The sections on common issues are perfect for beginners, and after 12 years there are plenty more examples that can be added to that from the forum. With tips on how to approach general design, i.e. Mirror and pattern features then apply all your fillets at the end.

Even though it's outdated in terms of the version, UI look, new features and features departed, it's still a great reference to have on the shelf to broaden users knowledge and understanding of how things within Alibre work and something to finger through over a coffee. I guess the only gap is for users to associate/relate the solution in the book (or help) to their specific problem. A problem that is always difficult to solve without specific use case tutorials and based on the many products, hobby creations and industries that use Alibre, that is not a small undertaking.

Maybe to bring it up to date too would be a section on designing for 3D printing, covering basic things like overhang angles, wall thicknesses, general printability, etc.

On a side, glancing through it, it's really sad to see things like "Motion" no longer with us. Hopefully it, or something similar, will return one day.

EDIT : I originally voted No, but on reflection, if the online help was slowly expanded with examples of each feature, especially Alibre Script functions, then a pdf generated from it would be very useful to others. As mentioned above. Maybe the addition of a section explaining Parametric CAD would make it a more complete resource for the complete beginner. I now vote Yes, Why not!
 

NateLiqGrav

Alibre Super User
No offence to those asking questions in the forum, but I can tell by the questions that often come up that a lot of new users jump in with no CAD training or at least no parametric CAD experience.
Therefore instead of the current help converted 1:1 (or nearly) into PDF - I think a book (with sections described by Simon) published with multiple formats (digital e reader, PDF, and paper) would be better.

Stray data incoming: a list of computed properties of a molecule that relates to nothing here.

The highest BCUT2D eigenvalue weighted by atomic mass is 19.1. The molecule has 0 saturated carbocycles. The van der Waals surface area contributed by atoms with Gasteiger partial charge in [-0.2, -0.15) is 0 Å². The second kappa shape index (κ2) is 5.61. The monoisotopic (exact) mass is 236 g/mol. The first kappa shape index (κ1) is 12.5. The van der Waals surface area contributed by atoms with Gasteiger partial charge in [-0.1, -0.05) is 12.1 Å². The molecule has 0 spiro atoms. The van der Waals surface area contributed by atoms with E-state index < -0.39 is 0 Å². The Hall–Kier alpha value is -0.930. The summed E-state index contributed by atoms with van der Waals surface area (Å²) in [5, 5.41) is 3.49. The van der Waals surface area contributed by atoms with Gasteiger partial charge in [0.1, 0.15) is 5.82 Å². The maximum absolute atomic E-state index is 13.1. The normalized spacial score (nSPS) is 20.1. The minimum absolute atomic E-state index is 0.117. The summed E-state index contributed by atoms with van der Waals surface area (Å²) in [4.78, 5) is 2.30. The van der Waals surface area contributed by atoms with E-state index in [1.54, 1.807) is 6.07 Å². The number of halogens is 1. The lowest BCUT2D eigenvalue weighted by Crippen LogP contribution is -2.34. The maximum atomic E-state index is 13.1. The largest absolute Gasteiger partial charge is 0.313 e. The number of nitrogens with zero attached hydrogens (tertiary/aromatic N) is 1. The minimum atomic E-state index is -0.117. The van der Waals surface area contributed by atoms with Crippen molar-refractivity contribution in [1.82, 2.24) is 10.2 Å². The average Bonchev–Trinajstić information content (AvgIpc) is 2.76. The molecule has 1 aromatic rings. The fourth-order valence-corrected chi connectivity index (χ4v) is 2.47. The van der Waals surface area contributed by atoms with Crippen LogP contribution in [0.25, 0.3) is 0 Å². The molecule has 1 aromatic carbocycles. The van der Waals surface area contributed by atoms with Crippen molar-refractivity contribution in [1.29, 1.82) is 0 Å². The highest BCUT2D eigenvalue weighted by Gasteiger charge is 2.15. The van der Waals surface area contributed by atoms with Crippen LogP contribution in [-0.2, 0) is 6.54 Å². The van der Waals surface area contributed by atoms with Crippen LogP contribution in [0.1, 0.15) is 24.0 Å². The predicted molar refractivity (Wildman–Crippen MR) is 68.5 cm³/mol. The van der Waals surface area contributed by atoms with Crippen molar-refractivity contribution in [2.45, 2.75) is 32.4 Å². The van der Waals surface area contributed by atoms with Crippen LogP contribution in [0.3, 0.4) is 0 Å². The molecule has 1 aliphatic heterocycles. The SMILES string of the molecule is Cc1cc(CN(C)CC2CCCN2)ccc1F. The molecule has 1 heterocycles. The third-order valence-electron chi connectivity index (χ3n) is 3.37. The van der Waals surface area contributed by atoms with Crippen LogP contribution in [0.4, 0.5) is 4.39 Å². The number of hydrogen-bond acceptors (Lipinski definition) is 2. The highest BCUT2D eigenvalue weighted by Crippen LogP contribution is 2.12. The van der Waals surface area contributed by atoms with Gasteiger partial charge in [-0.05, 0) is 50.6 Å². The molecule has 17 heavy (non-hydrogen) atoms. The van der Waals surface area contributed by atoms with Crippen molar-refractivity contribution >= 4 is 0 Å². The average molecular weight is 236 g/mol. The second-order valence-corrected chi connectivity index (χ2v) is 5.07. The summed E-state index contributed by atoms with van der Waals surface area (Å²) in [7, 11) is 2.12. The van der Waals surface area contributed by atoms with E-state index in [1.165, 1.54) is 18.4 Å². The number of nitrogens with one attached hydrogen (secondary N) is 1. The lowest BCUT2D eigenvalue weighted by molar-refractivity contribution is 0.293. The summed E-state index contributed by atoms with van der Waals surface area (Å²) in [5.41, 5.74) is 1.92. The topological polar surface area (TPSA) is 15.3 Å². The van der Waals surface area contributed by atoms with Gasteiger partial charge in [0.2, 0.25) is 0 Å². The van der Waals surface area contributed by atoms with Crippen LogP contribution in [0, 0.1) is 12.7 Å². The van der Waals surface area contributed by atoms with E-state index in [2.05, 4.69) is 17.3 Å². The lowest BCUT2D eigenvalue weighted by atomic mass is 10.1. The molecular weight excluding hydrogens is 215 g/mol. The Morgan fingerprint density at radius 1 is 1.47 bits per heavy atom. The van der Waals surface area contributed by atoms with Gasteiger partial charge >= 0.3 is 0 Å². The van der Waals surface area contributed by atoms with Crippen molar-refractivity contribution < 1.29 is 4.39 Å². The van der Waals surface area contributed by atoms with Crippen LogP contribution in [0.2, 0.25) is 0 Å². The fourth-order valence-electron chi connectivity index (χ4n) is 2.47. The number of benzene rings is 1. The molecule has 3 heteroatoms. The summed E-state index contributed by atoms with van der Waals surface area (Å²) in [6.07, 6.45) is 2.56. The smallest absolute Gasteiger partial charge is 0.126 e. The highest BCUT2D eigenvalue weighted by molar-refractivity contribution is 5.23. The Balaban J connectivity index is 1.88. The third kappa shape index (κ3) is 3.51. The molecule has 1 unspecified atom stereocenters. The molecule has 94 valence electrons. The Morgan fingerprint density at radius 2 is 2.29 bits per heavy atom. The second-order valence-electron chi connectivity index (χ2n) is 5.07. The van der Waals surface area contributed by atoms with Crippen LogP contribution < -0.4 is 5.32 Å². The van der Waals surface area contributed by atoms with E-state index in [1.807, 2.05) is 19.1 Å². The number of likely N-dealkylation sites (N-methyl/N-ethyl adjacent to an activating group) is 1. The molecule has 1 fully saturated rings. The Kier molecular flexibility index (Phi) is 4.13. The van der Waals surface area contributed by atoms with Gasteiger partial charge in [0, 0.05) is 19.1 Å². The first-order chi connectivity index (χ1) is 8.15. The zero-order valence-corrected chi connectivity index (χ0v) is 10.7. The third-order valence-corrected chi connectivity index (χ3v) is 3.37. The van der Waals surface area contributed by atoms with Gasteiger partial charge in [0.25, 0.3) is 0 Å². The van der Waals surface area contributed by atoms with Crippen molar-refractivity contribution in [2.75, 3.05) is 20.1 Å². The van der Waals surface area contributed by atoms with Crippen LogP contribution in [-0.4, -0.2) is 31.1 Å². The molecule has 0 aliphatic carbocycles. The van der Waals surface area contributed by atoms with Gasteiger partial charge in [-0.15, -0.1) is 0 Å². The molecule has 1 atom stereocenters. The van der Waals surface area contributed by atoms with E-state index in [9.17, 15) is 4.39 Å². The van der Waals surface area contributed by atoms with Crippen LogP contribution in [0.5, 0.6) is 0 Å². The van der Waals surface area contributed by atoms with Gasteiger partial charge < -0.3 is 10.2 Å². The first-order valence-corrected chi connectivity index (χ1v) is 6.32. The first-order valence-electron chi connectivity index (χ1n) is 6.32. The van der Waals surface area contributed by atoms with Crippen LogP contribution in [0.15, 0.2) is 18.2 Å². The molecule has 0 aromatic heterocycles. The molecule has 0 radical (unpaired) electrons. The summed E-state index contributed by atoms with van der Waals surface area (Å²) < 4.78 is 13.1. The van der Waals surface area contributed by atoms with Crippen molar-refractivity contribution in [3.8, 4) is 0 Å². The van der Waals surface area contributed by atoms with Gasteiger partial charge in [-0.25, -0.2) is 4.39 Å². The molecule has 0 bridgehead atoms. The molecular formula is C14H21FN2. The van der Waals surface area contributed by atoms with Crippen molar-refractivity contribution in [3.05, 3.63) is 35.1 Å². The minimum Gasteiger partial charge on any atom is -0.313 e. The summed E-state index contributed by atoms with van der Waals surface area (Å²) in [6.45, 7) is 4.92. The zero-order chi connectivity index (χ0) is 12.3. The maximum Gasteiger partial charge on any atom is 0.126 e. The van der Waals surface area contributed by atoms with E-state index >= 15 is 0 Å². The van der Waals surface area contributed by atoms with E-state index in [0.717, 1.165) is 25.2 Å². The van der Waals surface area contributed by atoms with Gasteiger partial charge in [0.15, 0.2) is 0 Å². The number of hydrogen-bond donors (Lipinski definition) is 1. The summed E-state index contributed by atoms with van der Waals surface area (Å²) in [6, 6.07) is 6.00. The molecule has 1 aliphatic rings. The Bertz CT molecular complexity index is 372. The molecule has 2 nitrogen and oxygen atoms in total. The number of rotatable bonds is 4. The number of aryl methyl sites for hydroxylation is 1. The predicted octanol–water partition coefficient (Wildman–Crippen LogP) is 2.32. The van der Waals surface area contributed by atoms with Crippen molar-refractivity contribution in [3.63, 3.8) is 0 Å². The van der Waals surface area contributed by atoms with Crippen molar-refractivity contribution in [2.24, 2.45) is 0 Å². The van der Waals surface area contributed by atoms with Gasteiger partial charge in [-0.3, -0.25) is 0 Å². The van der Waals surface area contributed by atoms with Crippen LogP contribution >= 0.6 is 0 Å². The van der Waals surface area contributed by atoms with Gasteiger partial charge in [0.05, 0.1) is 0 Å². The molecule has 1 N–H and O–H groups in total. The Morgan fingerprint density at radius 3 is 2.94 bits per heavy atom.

sz0k30

Senior Member
I have an "Intro to Solid Modeling using Alibre Design" 2010 Edition by Ron Bowes. A beautiful, well done, comprehensive, approx 350 page, spiral bound manual. That should exist somewhere and should be revised/updated. Even 12 years later it is still a great reference.
 

HaroldL

Alibre Super User
I found a link to a web site that has a "Download PDF" button to supposedly download Ron's book but my Trend Micro blocks the site stating that is it known for scams, etc. Finding a reputable source for the book might be a problem given the version it is for and that it likely is not in print any more.
 

DavidJ

Alibre Super User
Staff member
Ron's book was 'print on demand' when it was available. The publisher (I think it was originally Lulu) hasn't listed it in a long time.

It was supplemented when available by downloadable example files. I found it to be very good.
 
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KCJames

New Member
I voted "Yes, why not" for one reason only. Still new to CAD and parametric modeling and have used both the online and locally installed versions. I do like to take notes when I am learning something a bit more complex so I print out the topic for when I use it the first couple times. A pdf might make the formatting a bit easier. If there ends up not being a pdf version, I'm not gonna lose any sleep.

Now if the pdf would take away resources from maintaining the quality of the software, my vote would be a no.

But looking forward to the book!

Just my humble 2 cents.
 

dwc

Alibre Super User
Nothing beats paper and pencil. My users manuals are full of pages with scribbled notes, etc.
I find keyword search to be pretty useless, especially when I don't really know what the vocabulary is that the program uses.
Flipping through a well organised manual is much quicker.